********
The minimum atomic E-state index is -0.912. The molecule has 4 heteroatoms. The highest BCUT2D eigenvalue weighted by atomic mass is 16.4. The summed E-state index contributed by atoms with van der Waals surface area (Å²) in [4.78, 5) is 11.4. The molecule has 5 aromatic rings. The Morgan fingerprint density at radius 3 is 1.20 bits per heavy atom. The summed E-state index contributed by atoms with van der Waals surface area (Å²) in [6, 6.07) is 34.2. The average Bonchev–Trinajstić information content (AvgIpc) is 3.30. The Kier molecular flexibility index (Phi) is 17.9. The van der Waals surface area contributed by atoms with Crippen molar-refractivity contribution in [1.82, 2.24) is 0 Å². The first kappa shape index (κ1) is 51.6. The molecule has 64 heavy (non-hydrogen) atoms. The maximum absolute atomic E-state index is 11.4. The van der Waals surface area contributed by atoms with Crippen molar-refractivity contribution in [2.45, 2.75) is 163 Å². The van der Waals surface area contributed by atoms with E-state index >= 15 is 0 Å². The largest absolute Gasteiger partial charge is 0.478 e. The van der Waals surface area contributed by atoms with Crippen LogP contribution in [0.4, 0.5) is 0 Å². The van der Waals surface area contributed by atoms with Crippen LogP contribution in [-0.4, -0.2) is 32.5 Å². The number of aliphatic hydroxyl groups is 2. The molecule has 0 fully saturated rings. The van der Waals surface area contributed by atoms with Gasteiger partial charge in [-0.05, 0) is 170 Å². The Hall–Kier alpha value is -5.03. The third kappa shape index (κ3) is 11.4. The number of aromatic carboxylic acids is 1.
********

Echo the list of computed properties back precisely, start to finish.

The minimum atomic E-state index is -0.912. The molecule has 4 heteroatoms. The highest BCUT2D eigenvalue weighted by atomic mass is 16.4. The summed E-state index contributed by atoms with van der Waals surface area (Å²) in [4.78, 5) is 11.4. The molecule has 5 aromatic rings. The Morgan fingerprint density at radius 3 is 1.20 bits per heavy atom. The summed E-state index contributed by atoms with van der Waals surface area (Å²) in [6, 6.07) is 34.2. The average Bonchev–Trinajstić information content (AvgIpc) is 3.30. The Kier molecular flexibility index (Phi) is 17.9. The van der Waals surface area contributed by atoms with Crippen molar-refractivity contribution in [1.82, 2.24) is 0 Å². The first kappa shape index (κ1) is 51.6. The molecule has 64 heavy (non-hydrogen) atoms. The maximum absolute atomic E-state index is 11.4. The van der Waals surface area contributed by atoms with Crippen molar-refractivity contribution in [2.45, 2.75) is 163 Å². The van der Waals surface area contributed by atoms with E-state index >= 15 is 0 Å². The largest absolute Gasteiger partial charge is 0.478 e. The van der Waals surface area contributed by atoms with Crippen LogP contribution in [0.4, 0.5) is 0 Å². The van der Waals surface area contributed by atoms with Crippen LogP contribution in [-0.4, -0.2) is 32.5 Å². The number of aliphatic hydroxyl groups is 2. The molecule has 0 fully saturated rings. The van der Waals surface area contributed by atoms with Gasteiger partial charge in [-0.05, 0) is 170 Å². The Hall–Kier alpha value is -5.03. The third kappa shape index (κ3) is 11.4. The number of aromatic carboxylic acids is 1.